Yesterday my church honored “Sanctity of Life Sunday.” The sermon and Scripture reading were both about the importance of life in the face of abortion in the United States. It appears that my church did it a week early. I have no idea who invented “Sanctity of Life Sunday,” determined its date, or anything, which is part of the reason why I am struck that we observe this holy day. I do not necessarily have a problem with honoring “Sanctity of Life Sunday,” but it makes me to wonder what causes churches like mine from shunning so much of the church calendar. When I say this, I hope the reader will not take this as some kind of rant against my church’s leadership; I love my pastors and pray for them.
The circles I run in (not just my church) seem to be rather inconsistent with respect to the observance of holy days. While days like Trinity Sunday, Lent, Maundy Thursday, Epiphany, and so forth are not observed, other days like Mother’s Day, the Fourth of July, Christmas, and so forth are observed. How did we go to the point where we embraced this “American Evangelical-Patriotic-Hallmark Church Calendar”? We have days like “Pastors’ Day,” but we do essentially nothing on Reformation Sunday.
I suppose that there could be at least two responses to my remarks. One may want to defend the status quo, but to this individual I would simply observe that it seems somewhat inconsistent to embrace an ad hoc calendar fusing the sacred and the secular, while excluding the calendar of traditional Christianity.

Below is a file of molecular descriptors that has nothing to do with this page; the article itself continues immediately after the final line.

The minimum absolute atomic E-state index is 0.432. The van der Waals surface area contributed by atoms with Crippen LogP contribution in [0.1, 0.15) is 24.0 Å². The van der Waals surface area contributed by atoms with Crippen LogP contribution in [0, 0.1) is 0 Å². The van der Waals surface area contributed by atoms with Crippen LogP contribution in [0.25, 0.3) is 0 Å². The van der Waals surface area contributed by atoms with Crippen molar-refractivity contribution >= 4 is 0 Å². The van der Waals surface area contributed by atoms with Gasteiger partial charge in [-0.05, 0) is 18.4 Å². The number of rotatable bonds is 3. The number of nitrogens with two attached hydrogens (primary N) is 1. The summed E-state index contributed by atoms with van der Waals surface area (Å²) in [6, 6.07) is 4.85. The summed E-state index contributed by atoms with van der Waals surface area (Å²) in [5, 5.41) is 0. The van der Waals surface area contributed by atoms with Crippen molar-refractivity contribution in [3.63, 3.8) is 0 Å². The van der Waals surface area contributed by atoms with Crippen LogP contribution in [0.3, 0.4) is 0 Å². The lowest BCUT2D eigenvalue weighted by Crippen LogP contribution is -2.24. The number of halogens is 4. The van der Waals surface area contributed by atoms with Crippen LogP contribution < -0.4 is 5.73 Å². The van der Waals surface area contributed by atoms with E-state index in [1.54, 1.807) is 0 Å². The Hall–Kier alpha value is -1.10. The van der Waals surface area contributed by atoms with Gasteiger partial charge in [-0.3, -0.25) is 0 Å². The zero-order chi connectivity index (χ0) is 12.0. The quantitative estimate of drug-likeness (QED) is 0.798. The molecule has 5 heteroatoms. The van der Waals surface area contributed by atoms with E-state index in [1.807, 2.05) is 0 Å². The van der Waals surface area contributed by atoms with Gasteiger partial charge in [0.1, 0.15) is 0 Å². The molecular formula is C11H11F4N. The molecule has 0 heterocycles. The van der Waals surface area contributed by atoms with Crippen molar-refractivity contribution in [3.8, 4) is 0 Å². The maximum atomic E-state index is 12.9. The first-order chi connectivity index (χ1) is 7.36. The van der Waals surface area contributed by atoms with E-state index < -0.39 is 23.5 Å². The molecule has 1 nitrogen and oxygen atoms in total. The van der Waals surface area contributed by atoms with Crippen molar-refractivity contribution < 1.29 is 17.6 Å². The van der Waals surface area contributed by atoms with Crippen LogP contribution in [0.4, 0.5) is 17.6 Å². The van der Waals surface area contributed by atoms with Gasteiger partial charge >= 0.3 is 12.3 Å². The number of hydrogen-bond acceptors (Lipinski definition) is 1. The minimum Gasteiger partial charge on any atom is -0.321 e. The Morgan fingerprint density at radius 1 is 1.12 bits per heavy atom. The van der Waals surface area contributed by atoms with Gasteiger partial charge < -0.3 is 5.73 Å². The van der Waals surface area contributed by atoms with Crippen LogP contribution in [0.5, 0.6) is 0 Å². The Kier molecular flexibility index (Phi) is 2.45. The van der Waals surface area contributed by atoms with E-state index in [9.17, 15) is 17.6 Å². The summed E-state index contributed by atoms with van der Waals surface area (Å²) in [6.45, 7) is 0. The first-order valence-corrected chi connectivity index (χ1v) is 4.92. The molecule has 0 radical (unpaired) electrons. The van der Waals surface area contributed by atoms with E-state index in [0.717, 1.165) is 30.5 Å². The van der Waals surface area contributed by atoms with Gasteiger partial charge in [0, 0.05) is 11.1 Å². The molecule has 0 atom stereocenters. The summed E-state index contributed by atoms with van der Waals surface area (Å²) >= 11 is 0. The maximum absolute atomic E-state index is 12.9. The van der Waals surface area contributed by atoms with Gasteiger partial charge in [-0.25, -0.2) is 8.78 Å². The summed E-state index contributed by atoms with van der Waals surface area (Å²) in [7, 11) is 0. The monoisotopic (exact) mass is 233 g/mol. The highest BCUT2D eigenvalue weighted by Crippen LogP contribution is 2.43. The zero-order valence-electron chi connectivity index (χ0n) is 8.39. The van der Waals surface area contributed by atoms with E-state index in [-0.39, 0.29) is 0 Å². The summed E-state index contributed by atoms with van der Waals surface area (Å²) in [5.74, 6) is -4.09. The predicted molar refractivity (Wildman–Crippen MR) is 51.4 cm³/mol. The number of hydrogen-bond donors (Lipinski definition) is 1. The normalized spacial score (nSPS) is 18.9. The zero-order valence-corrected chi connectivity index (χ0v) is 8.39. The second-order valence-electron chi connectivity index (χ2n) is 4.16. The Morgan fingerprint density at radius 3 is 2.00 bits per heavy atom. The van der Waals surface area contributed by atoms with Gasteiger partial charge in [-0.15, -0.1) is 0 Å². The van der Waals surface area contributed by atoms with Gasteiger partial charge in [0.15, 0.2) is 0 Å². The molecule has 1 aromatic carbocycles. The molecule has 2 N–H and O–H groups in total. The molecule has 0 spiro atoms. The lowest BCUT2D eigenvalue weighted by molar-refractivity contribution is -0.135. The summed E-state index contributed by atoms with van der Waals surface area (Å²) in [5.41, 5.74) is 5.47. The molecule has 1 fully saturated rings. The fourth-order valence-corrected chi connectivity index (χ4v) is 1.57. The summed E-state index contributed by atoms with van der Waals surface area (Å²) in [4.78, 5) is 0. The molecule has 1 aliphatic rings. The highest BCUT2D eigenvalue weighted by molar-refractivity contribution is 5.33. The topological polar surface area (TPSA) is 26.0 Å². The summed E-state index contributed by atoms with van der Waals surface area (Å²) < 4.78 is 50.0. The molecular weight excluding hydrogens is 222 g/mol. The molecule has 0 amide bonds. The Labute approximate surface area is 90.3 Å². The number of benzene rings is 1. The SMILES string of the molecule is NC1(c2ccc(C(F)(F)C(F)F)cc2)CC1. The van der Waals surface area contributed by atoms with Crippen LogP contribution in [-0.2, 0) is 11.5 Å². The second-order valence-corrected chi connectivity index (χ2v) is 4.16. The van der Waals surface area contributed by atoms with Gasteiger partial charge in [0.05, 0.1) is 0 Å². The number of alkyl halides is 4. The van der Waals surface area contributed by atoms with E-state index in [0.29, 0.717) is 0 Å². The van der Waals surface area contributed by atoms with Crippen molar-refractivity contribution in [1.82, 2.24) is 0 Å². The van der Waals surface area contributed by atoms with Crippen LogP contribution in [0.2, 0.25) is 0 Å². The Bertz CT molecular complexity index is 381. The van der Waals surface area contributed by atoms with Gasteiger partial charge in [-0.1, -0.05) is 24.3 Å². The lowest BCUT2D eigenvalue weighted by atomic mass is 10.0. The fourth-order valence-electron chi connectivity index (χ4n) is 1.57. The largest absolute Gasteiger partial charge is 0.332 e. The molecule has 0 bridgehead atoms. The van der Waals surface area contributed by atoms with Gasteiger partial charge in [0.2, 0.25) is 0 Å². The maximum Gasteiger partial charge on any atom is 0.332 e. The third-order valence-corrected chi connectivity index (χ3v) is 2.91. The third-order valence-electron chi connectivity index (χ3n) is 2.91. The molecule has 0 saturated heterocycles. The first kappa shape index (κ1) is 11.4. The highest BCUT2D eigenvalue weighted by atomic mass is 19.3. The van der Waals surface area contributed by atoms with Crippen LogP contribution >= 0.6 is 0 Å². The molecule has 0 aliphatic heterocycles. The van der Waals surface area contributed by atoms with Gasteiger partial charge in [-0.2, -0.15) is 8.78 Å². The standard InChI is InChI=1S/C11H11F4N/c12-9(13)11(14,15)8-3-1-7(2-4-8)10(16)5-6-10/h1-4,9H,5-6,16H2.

Another response would be to eliminate holy days altogether. To a certain extent, I am sympathetic to this approach. Pauls says in Col 2:16-17, “Therefore let no one pass judgment on you in questions of food and drink, or with regard to a festival or a new moon or a Sabbath. These are a shadow of the things to come, but the substance belongs to Christ” (ESV). Unless I am reading this passage wrong, I would say that this is a warning against mandating any observance of holy days. We should not feel guilty if we decide not to observe a particular holy day. Yet, at the same time, I would encourage us to consider adopting more of the church calendar (Kevin Bauder also argues for this here). The principle is this: someone will be planning your church’s liturgy on any given Sunday. This person is a man (not God). Thus, we may conclude that the origin of your liturgy is from man. Likewise, certain men developed the church calendar over time. It is difficult to see why implementation of the church calendar (which has been used by some Baptists, by the way) is in itself evil. There may be certain circumstances wherein your church may shy away from the church calendar (like a large converted Catholic contingency), but by and large it serves to help the local church reflect on the life of Jesus Christ and certain key doctrines and figures throughout the year in a systematic way. The church calendar also seems to have with it a large amount of Scripture reading for the public worship, and most fundamentalist churches with which I am familiar could use a good bit more of that as well.